For the four Slovenians in the peloton, today’s stage from Palmanova to Cividale del Friuli is special. It passes close to Gorizia, then runs parallel to the Slovenian border for the two Category 1 climbs of Montemaggiore (Matajur) and Cima Porzus.
Gorizia is one of those frontier towns where history’s many sediments have settled and mixed. In Daša Drndić’s astonishing novel ‘Trieste,’ Haya Tedeschi, 83, waits in her Gorizia flat for the arrival of the son stolen from her during the war, 62 years before. The backdrop to the novel is the complex, tragic, sprawling history of Mitteleuropa.
From neighbouring Slovenia, Luka Mezgec, affable and fluent in a number of languages, became a household name in his homeland by winning the final stage of the 2014 Giro in Trieste, before huge crowds of compatriots. Whoever wins gets to take part in a precariously balanced form of gift exchange. For the riders, victory means money, fame, future prospects and – in the obligatory post-race press conference – the right to be heard. But in the press conference, in exchange for decent questions from the journalists, the rider is obliged to say something worth listening to. For the tongue-tied, the experience can be an ordeal.
Mezgec and his compatriot Primož Roglič and are at opposite ends of the spectrum of articulacy. Roglič, new both to cycling and to post-stage press conferences, is friendly but deficient both in foreign languages and confidence.
Now with Orica-GreenEdge, thanks in part to his excellent English and in part to the lead-out prowess he acquired working with Kittel and Degekolb at Giant – Alpecin, his main job is to pilot Caleb Ewen into position in the sprints. Luka first encountered Primož at the 2013 Slovenian national championships. “He had spent two years of riding in amateur marathons, but he was new to racing at that level. In the hardest part of the race he was still in the bunch, and I thought, ‘This kid has something.” Roglič and Luka finished tenth and eleventh that day.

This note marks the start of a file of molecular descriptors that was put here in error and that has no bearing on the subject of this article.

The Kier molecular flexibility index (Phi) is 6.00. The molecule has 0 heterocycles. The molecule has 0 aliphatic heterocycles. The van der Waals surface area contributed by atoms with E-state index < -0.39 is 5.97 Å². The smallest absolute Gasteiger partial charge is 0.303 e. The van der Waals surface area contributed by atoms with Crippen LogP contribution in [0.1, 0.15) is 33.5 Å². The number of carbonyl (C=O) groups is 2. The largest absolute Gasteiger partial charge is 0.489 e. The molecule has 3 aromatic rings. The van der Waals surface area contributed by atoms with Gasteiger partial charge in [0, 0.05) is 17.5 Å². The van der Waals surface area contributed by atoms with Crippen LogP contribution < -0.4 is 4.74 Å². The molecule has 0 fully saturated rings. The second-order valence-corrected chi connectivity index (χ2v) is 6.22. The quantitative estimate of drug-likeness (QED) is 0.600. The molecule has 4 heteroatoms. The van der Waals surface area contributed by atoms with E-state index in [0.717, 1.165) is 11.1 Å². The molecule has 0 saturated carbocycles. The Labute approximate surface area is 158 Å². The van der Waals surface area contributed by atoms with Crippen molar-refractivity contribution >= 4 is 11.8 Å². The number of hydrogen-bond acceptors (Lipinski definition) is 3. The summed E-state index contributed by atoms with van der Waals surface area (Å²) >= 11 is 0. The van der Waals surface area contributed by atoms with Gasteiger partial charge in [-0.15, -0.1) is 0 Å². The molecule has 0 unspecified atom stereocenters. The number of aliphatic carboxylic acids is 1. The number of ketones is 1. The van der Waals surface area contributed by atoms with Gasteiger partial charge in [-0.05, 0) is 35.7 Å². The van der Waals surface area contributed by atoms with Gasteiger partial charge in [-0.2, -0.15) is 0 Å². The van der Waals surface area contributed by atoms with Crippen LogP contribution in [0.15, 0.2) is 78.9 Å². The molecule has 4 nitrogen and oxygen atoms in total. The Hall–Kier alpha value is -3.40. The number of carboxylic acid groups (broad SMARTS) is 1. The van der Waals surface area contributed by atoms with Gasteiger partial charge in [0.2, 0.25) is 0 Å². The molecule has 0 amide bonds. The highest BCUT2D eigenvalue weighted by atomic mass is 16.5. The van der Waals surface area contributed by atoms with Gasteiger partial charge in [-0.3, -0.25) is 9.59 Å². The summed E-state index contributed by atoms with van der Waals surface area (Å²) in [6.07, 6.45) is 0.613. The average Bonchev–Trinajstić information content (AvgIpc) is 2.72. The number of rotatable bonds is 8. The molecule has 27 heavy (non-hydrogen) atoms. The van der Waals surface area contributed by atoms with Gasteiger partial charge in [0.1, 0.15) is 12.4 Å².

During this year’s Tirreno-Adriatico, Esteban Chaves commented to Luka that Roglič was often poorly positioned, wasting energy by riding in the wind, but still had the strength to climb with the best. Last Saturday, the day before the Chianti Classico time trial, Luka and Primož exchanged a few words on the road. Primož told Luka he was feeling tired. “I told him he’d smash it in the time trial – and he did. Some people, the more they complain, the stronger they get!”
Drndić, Roglič, Mohorič… Those Slovenian names are a nightmare for the non-Slovenian commentators! No diacritics on Mezgec: the ‘c’ at the end of his name makes it ‘Mezgets.’ Of the other Slovenians taking part in the Giro, Grega Bole’s name is straighforward enough. Mateij Mohorič, the first rider to win world junior and under-23 road race titles in consecutive years, has in common with Primož Roglič the diacritical caron or wedge over the final ‘c’ of his name, which makes for an ‘itch’ (in the phonetic alphabet, /ɪtʃ/). The ‘ž’ in Primož is an ‘ʒ’, the sound in ‘fusion’ or ‘erosion.’